I wanted to take some time today to share a bit about my experience two weeks ago acting as one of the judges for Tulane’s Pro Football Negotiation Competition and help bring some more awareness to the competition, which they are hoping to grow even bigger in the future. For those unaware, Tulane’s Sports Law program has been one of the most prominent programs in jumpstarting the careers of sports front office hopefuls and this competition is just one of the ways that they are furthering that reputation by being the first to focus on football specific competition. It is something that all sports law students should consider in the future to compete in.
As a judge my job was to watch and offer feedback on a 40 minute negotiation in which teams of law students from around the country either represented the team side or agent side of a NFL player negotiation. I was very impressed with the quality of participants and presentations made by the teams. All were very prepared and offered compelling cases for their sides. I had four competitions to judge on day 1 and in every case it was difficult to select a winner because both sides came so prepared and argued their points very well to help come to an agreement.
On day 2 I judged the semi-finals and finals along with Nick Sabella of the Bears and Trip MacCracken of the Chiefs. The work that all sides put into the those finals was tremendous and for teams that I had judged previously it was nice to see how they had applied the advice they had received from myself and other judges to creating their final negotiation strategy. I personally found the feedback from Trip and Nick useful for myself and I think that everyone who attended really got something out of being able to view the finals.
It was very flattering to see how many people knew of the OTC site and were able to use some of the things I discuss to help formulate their strategies on how to approach a negotiation. I was able to meet some great young men and women outside of the judges role at a dinner on Friday night and talk not just about learning the salary cap and various contract metrics but about all kinds of topics ranging from the Jets to the beer of the week selection to a rather unexpected discussion on the latest Star Wars movie. All of the judges were interacting with the students that night and that alone I think was worth the decision for the students to take part in the competition.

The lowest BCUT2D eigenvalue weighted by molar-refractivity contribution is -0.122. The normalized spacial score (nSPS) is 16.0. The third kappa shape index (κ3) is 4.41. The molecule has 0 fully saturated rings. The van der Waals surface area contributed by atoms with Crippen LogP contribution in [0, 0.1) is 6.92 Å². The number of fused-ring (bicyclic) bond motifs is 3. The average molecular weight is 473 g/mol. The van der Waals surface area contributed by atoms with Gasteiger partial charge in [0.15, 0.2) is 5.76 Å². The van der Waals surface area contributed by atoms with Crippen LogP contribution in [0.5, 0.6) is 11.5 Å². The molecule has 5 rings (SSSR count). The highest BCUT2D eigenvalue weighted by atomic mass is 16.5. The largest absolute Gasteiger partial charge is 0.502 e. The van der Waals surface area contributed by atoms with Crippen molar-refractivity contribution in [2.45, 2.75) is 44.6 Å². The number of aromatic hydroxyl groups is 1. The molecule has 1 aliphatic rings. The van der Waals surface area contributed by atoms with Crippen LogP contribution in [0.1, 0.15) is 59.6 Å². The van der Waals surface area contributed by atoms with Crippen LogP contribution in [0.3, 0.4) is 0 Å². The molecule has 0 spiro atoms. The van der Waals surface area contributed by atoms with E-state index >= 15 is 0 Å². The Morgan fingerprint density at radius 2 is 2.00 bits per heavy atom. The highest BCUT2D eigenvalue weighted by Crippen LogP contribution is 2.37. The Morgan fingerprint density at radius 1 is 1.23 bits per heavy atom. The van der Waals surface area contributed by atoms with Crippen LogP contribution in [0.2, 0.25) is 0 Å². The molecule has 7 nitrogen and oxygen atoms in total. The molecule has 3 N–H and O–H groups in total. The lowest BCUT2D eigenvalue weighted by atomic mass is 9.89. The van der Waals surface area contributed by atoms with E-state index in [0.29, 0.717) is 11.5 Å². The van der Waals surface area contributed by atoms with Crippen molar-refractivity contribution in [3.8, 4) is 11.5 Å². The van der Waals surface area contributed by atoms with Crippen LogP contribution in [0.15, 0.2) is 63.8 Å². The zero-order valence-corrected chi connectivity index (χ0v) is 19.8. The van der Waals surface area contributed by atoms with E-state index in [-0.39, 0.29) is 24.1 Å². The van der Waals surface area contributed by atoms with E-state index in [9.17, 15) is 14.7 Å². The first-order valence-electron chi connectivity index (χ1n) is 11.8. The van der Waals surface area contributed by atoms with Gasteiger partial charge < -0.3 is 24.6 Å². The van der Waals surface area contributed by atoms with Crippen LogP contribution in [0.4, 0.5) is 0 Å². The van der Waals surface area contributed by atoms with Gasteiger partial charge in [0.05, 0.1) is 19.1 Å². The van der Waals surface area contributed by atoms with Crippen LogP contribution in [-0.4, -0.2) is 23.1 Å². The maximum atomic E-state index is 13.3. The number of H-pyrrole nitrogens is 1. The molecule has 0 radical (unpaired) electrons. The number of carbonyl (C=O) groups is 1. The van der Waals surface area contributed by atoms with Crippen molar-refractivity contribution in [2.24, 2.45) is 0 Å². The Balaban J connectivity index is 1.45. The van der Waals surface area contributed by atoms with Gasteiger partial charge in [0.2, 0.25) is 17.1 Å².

I also want to thank the Tulane Sports Law Society for having me as a judge. Through the years I’ve gotten to interact via email with Ryan, who has already graduated, AJ and Harrison as they look to learn more about NFL contracts and contract mechaisms that I discuss on the site. Actually getting a chance to meet them in person as well as so many others from Tulane was great. I also met Gabe Feldman who is the director of their program and he was very engaging and it’s easy to see why that program is so successful. They ran a great competition and expect it to grow in the future.
Below you will find the Tulane press release from the competition to give some added information on the competition. I highly encourage any law student who may want to work in the NFL to strongly consider competing next year. It really is an opportunity like no other to compete and network with your peers. Feel free to email me about any particular questions or thoughts on the competition and Tulane’s email is also included for official information and sign ups for next year. Hope to meet more readers there next year!
2nd Annual Tulane Pro Football Negotiation Competition
The Second Annual Tulane Pro Football Negotiation Competition (TPFNC), hosted by the Tulane Law School Sports Law Society took place on January 29th and 30th and featured teams from 17 law schools competing in a mock contract negotiation for real NFL players such as Josh Norman, Von Miller, Harrison Smith and Alshon Jeffery. The teams were given a side of the negotiation to represent, either the team side or the agent side representing the player, a list of objectives they were to achieve in the final contract agreement, and 40 minutes to argue their side’s position and come to an agreement with the other team.
When the time was up, they were graded and given feedback on their performance by judges who have experience in the industry including: Trip MacCracken, Vice President of Football Administration for the Kansas City Chiefs; Khai Harley, Vice President of Football Administration for the New Orleans Saints; Martin Fischman, sports agent and founder of Fischman & Wiltz Sports in New Orleans; Jason Fitzgerald, founder of one of the most recognized NFL salary cap websites OverTheCap.com; and Nick Sabella, Football Administration Assistant with the Chicago Bears. In addition to the competition itself, teams were given an opportunity to meet and interact with the judges and other competitors during the evening networking event.
“[The Competition] exceeded my expectations,” said Sabella. “You could tell the groups put a lot of work into it, and I can’t wait to see how the competition grows in future years.”
Any law student/school interested in participating in next year’s competition may direct their inquiries to the TPFNC Committee at email@example.com
Jason is the founder of OTC and has been studying NFL contracts and the salary cap for over 15 years. Jason has co-authored two books about the NFL, Crunching Numbers and the Drafting Stage, which are widely circulated in the industry and hosts the OTC Podcast. Jason’s work has been featured in various publications including the Sporting News, Sports Illustrated, NFL Network and more. OTC is widely considered the leading authority on contract matters in the NFL.